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  5. "Arth a llygoden"

"Arth a llygoden"

Translation:A bear and a mouse

January 27, 2016



This may be a stupid question but why does Welsh have a word for bear? That seems like English having a word for kangaroo that wasn't taken from an aboriginal language.


Bears were native to Britain and only became extinct there some time between 500-1000 AD. Beyond that, no doubt the Romans baited them for sport (as they did with a range of animals) in Romano-British towns - and Welsh is the most widely spoken surviving form of the language of those Romanised Ancient Britons. Even after bears became extinct, tales referring to them - be they Biblical (Christianity took root in Wales before the Roman withdrawal from Britain) or from native or extraneous sources (like Aesop's Fables; The Bear & Two Travellers), or the idea of them as an heraldic emblem would have lived on.


It's as reasonable as English having a word for bear, isn't it? Don't ask me the dates, but I doubt whether they went extinct in the two countries at vastly different times.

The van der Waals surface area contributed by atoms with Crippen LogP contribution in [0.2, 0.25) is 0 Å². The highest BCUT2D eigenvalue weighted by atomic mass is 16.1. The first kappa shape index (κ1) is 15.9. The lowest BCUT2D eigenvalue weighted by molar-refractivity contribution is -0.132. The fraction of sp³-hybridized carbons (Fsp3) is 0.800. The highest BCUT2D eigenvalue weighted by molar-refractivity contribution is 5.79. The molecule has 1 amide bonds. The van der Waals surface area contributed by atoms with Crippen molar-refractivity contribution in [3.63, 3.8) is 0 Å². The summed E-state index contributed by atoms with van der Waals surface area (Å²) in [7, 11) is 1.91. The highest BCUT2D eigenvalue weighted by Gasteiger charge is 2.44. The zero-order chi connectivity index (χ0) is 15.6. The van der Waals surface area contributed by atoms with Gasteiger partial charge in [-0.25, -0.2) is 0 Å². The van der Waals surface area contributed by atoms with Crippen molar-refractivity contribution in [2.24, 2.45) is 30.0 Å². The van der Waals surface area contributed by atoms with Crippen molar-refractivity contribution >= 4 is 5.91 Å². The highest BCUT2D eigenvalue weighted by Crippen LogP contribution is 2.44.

It looks like it's quite similar in other languages: arth in Old Breton, art in Medieval Irish, artos in Celtic. The English "bear" is of Germanic origin, which doesn't surprise me. Etymology fascinates me. Hope you're enjoying the course.

Kangaroo, so you know, is cangarŵ in Cymraeg :)


"Arth" comes from Proto-Brythonic *arθ (Breton "arzh"), from Proto-Celtic *artos, from Proto-Indo-European *h₂ŕ̥tḱos (related with words for destruction), of which also come Latin "ursus" (Romance "oso/orso/ours/urs"), Ancient Greek ἄρκτος (árktos [whence English "Arctic"]), Armenian արջ (arǰ), Persian خرس‎ (xers), Sanskrit ऋक्ष (ṛ́kṣa [Hindustani रीछ/ ریچھ‎ (rīch)]) and Hittite "ḫartakkaš", all meaning "bear".

And yes, I'm enjoying the course so much! =)

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